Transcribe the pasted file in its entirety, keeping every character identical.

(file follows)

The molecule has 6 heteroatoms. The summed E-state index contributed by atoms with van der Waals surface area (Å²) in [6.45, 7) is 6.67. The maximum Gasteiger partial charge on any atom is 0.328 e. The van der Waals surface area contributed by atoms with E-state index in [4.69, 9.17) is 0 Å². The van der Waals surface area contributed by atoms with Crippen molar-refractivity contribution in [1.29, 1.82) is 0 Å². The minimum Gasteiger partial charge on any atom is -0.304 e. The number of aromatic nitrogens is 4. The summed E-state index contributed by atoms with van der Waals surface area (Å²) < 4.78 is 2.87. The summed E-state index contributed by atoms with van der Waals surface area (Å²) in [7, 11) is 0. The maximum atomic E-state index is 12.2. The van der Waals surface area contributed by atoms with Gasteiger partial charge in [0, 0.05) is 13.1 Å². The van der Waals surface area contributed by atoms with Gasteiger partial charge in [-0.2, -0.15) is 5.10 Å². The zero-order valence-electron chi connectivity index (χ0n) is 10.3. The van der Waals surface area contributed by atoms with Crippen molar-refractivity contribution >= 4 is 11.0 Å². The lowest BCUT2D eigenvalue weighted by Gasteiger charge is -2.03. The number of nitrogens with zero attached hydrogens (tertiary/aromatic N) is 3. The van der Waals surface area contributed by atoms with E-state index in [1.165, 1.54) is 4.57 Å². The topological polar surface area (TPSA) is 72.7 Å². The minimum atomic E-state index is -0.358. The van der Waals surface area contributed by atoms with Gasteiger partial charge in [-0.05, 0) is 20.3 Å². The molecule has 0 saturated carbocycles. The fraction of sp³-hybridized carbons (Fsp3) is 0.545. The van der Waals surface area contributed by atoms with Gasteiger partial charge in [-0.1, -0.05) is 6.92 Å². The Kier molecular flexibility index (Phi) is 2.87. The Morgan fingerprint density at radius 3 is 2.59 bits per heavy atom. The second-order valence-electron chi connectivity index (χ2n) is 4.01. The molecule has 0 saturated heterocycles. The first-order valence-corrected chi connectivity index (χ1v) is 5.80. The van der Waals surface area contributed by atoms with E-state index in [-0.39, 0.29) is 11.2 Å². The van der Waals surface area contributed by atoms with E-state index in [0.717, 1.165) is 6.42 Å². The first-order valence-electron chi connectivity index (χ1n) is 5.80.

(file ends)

The molecule has 6 heteroatoms. The summed E-state index contributed by atoms with van der Waals surface area (Å²) in [6.45, 7) is 6.67. The maximum Gasteiger partial charge on any atom is 0.328 e. The van der Waals surface area contributed by atoms with E-state index in [4.69, 9.17) is 0 Å². The van der Waals surface area contributed by atoms with Crippen molar-refractivity contribution in [1.29, 1.82) is 0 Å². The minimum Gasteiger partial charge on any atom is -0.304 e. The number of aromatic nitrogens is 4. The summed E-state index contributed by atoms with van der Waals surface area (Å²) < 4.78 is 2.87. The summed E-state index contributed by atoms with van der Waals surface area (Å²) in [7, 11) is 0. The maximum atomic E-state index is 12.2. The van der Waals surface area contributed by atoms with Gasteiger partial charge in [0, 0.05) is 13.1 Å². The van der Waals surface area contributed by atoms with Gasteiger partial charge in [-0.2, -0.15) is 5.10 Å². The zero-order valence-electron chi connectivity index (χ0n) is 10.3. The van der Waals surface area contributed by atoms with Crippen molar-refractivity contribution >= 4 is 11.0 Å². The lowest BCUT2D eigenvalue weighted by Gasteiger charge is -2.03. The number of nitrogens with zero attached hydrogens (tertiary/aromatic N) is 3. The van der Waals surface area contributed by atoms with E-state index in [1.165, 1.54) is 4.57 Å². The topological polar surface area (TPSA) is 72.7 Å². The minimum atomic E-state index is -0.358. The van der Waals surface area contributed by atoms with Gasteiger partial charge in [-0.05, 0) is 20.3 Å². The molecule has 0 saturated carbocycles. The fraction of sp³-hybridized carbons (Fsp3) is 0.545. The van der Waals surface area contributed by atoms with Gasteiger partial charge in [-0.1, -0.05) is 6.92 Å². The Kier molecular flexibility index (Phi) is 2.87. The Morgan fingerprint density at radius 3 is 2.59 bits per heavy atom. The second-order valence-electron chi connectivity index (χ2n) is 4.01. The molecule has 0 saturated heterocycles. The first-order valence-corrected chi connectivity index (χ1v) is 5.80. The van der Waals surface area contributed by atoms with E-state index in [-0.39, 0.29) is 11.2 Å². The van der Waals surface area contributed by atoms with E-state index in [0.717, 1.165) is 6.42 Å². The first-order valence-electron chi connectivity index (χ1n) is 5.80.